By creating an innovative, open-source privacy enforcement platform, the EU-funded project OPERANDO aims to give end-users complete control over their own personal data, allowing them to choose what is available to whom, where and when.
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Considering the amount of personal information that is shared, exchanged and often required online, it is no surprise that many internet users are concerned about the amount of personal data some organisations hold on them, and who else may have access to this information.
The EU-funded OPERANDO project is developing an innovative privacy enforcement platform to enable users to manage their personal data from one place. The platform comprises a web-based dashboard where users can control who can have access to what data according to their own preferences, which will then be enforced for each of their devices.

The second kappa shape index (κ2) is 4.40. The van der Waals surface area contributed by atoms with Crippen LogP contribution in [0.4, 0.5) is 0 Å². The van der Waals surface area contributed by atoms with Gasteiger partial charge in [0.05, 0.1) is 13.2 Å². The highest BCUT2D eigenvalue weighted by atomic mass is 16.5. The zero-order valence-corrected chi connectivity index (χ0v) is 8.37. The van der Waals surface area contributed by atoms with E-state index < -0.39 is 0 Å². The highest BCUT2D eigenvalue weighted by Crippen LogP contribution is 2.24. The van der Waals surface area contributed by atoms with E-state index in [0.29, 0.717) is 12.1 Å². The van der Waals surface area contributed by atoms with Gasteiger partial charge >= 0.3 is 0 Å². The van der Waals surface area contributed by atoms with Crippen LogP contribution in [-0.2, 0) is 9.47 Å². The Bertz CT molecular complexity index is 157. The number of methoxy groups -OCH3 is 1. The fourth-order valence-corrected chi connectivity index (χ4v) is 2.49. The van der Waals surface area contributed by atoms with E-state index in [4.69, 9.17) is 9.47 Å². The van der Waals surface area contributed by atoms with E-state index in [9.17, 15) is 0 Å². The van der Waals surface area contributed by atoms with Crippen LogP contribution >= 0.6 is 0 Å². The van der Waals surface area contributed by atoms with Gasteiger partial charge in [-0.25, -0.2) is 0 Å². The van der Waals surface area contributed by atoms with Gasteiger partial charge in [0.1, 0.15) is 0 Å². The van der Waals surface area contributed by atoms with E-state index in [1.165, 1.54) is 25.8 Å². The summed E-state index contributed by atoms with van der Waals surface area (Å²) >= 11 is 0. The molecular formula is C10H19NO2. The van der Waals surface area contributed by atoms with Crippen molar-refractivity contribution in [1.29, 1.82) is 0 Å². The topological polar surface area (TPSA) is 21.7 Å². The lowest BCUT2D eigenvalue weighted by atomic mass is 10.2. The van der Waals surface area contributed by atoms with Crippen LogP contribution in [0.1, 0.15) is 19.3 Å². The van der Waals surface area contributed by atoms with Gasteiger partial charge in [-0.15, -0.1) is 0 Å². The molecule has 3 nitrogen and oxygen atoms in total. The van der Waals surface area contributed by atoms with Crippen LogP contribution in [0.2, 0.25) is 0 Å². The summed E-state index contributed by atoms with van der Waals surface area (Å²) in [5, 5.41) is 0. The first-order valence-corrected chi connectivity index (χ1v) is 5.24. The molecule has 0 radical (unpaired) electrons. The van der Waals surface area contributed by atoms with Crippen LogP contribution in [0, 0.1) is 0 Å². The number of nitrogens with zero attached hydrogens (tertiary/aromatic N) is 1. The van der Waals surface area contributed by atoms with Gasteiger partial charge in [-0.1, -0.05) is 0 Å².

OPERANDO has both a Business to Consumer (B2C) component and a Government to Citizen (G2C) component. For the B2C side, a browser extension (so far available for Google Chrome) has already been developed, along with an app, PlusPrivacy. Both protect online privacy, including on social networks.
The platform will be simple to use and free for the public. However, to make this model viable, it will be run as an independent privacy service provider (PSP), which means that it can charge online service providers (OSPs), who will have access to a cost-effective means to comply with privacy rules. Privacy regulators will have a means to conduct automated audits to check for compliance.
OPERANDO’s team sees this approach as a solution to the issue of assumed consent when people access online services and provide personal data.
The platform is open source and will be made available to the community for constructive feedback and development beyond the project’s lifetime, thereby increasing the transparency of the privacy services as well as raising awareness of the platform.
If effective, OPERANDO’s platform will finally offer internet users control over their own data with the use of explicit consent, while simultaneously ensuring OSP compliance with evolving data protection legislation.